Load-shedding could cause you to pay almost double for electricity

Load-shedding could cause you to pay almost double for electricity

- Load-shedding is being blamed for increases in people's energy bills

- One expert claims that users get charged more for electricity immediately after load-shedding

- This is because the sudden return of power leads to a surge in electricity use

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Experts have warned that load-shedding could drive up your electricity bill up by as much as 100%.

Similarly, some analysts have debunked Eskom's claims that the recent bout of power outages was due to damage done by the cyclone in Mozambique.

These experts paint a picture of a power-utility in crisis, unable to provide the public with straight answers.

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Energy analyst, Ted Blom, told The South African that load-shedding leads to increased electricity expenditure in a number of ways. 

For example, when the power returns after load-shedding, this usually leads to a sudden increase in electricity demand. During these 'peak demand' timess electricity rates go up, meaning that when the power come back on after load-shedding, you're actually paying more for it.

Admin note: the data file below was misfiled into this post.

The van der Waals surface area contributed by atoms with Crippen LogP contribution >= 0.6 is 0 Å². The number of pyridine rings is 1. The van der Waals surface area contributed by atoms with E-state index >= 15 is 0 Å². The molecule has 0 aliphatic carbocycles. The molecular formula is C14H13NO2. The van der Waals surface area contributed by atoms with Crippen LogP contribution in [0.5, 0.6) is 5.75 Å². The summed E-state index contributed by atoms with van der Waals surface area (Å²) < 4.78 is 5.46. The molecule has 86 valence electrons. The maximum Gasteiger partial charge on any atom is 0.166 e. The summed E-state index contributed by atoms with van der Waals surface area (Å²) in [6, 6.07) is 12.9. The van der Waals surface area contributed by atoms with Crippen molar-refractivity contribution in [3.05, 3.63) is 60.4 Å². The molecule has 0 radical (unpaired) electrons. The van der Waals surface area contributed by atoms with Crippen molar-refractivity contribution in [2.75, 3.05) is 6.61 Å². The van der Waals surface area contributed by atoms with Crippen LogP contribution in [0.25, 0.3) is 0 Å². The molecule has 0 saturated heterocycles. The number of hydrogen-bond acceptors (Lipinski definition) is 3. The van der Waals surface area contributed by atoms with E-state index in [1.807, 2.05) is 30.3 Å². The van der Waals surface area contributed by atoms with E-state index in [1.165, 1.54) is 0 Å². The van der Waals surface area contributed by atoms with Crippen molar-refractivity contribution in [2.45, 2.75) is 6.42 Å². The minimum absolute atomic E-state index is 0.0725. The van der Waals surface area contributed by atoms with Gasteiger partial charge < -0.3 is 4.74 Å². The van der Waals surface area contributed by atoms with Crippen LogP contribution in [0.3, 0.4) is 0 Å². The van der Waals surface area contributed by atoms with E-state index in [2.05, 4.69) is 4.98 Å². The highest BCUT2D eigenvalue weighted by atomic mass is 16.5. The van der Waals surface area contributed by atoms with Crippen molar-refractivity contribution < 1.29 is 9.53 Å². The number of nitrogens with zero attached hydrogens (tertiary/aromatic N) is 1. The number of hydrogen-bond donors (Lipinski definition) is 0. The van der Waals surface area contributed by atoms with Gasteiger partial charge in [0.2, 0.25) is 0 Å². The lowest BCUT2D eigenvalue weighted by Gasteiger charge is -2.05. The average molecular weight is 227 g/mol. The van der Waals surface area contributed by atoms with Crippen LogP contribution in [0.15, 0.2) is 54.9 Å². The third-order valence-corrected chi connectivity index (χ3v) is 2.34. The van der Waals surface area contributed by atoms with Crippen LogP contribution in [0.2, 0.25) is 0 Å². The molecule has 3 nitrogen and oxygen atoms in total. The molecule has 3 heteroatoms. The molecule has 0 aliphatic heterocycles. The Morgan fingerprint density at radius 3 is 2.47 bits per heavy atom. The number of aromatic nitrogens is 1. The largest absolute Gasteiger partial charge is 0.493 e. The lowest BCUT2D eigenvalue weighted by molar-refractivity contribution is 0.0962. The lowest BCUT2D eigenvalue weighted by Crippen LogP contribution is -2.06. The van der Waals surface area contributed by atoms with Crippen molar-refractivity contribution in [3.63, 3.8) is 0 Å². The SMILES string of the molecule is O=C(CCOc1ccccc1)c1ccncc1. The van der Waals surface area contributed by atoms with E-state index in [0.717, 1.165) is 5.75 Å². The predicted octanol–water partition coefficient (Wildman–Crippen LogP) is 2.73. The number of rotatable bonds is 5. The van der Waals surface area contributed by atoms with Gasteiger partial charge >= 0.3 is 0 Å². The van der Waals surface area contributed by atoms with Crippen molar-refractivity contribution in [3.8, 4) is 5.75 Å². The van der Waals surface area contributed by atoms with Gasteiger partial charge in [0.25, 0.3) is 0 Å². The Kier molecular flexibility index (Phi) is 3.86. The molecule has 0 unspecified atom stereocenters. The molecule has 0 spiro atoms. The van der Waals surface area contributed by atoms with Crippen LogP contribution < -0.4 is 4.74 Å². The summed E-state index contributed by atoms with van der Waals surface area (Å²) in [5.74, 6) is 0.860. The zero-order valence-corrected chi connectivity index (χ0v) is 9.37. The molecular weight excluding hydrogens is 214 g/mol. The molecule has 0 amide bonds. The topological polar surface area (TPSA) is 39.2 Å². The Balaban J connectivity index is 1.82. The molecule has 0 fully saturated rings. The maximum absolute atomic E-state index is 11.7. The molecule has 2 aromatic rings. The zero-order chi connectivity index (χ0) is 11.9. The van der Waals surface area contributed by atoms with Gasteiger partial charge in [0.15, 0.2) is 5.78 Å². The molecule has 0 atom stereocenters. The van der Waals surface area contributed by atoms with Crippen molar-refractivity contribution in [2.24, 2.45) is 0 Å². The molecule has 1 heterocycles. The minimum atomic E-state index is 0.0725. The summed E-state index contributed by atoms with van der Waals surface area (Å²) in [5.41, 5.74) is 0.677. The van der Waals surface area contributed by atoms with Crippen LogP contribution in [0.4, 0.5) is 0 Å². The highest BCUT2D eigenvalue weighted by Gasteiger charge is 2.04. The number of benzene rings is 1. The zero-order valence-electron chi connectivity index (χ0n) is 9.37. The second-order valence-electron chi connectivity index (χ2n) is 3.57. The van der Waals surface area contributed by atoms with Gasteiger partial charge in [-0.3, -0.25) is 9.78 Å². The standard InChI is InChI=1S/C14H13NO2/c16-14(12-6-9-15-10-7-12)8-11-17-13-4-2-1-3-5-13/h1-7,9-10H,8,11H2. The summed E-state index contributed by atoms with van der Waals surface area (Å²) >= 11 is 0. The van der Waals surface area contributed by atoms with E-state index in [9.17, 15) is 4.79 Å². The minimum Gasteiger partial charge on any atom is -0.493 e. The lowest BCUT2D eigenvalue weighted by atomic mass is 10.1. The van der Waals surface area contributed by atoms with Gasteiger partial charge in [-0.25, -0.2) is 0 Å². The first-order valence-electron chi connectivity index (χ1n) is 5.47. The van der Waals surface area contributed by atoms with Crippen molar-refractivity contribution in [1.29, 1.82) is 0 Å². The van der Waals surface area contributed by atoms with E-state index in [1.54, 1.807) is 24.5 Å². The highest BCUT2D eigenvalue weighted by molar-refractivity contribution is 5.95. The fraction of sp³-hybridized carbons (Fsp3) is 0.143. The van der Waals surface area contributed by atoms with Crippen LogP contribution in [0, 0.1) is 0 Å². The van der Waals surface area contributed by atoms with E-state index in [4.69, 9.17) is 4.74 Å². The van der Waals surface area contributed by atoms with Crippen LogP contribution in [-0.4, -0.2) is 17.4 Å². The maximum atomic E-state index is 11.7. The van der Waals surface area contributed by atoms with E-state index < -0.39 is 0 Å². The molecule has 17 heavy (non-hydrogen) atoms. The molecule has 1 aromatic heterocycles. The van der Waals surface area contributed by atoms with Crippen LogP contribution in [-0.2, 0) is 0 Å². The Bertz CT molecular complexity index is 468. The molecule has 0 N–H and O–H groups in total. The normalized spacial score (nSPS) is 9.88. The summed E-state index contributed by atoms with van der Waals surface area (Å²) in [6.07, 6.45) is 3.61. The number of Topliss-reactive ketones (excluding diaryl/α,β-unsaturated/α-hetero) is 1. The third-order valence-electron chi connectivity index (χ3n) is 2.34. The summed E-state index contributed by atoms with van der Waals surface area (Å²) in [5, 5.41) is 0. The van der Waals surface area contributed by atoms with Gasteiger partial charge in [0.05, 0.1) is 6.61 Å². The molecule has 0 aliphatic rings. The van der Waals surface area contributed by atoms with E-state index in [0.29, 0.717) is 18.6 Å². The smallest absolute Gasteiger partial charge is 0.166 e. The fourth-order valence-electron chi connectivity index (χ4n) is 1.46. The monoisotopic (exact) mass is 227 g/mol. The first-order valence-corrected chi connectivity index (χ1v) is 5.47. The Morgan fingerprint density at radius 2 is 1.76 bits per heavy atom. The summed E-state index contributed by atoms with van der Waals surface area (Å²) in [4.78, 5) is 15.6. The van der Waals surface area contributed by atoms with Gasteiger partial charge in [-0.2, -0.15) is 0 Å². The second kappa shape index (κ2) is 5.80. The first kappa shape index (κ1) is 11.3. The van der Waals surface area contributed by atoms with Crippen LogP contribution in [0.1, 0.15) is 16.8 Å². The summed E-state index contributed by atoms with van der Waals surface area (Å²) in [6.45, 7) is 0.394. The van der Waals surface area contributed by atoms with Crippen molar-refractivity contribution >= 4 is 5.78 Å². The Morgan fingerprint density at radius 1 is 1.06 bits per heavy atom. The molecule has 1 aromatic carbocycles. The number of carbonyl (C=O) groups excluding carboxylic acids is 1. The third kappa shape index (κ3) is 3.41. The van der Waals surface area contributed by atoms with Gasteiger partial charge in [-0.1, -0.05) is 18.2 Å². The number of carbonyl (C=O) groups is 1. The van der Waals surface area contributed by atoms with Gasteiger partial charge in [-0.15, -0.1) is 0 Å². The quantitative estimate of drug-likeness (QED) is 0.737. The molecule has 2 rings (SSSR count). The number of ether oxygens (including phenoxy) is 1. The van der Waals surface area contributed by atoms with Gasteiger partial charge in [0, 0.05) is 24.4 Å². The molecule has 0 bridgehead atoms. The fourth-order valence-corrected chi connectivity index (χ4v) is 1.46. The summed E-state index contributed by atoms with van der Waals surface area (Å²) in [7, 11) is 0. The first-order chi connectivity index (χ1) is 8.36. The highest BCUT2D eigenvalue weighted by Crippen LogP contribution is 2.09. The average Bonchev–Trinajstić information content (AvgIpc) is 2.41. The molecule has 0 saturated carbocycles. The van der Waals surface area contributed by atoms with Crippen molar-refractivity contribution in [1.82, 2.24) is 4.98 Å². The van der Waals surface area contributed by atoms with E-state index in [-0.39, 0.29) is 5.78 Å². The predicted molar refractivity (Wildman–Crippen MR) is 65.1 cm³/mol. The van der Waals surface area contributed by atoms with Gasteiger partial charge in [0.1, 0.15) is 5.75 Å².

Similarly, Blom added that Eskom had secretly started implementing stage 5 load-shedding this week, even before the first rumours of stage 5 surfaced.

This is because stage 4 load-shedding officially refers to 4 000 megawatts being shed in a single day. However, this week, Eskom had shed up to 4900 megawatts per day.

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Blom also expressed doubt about the claims Pravin Gordhan made during his press briefing this week and said that it was time Eskom came clean about what is going on.

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Source: Briefly.co.za

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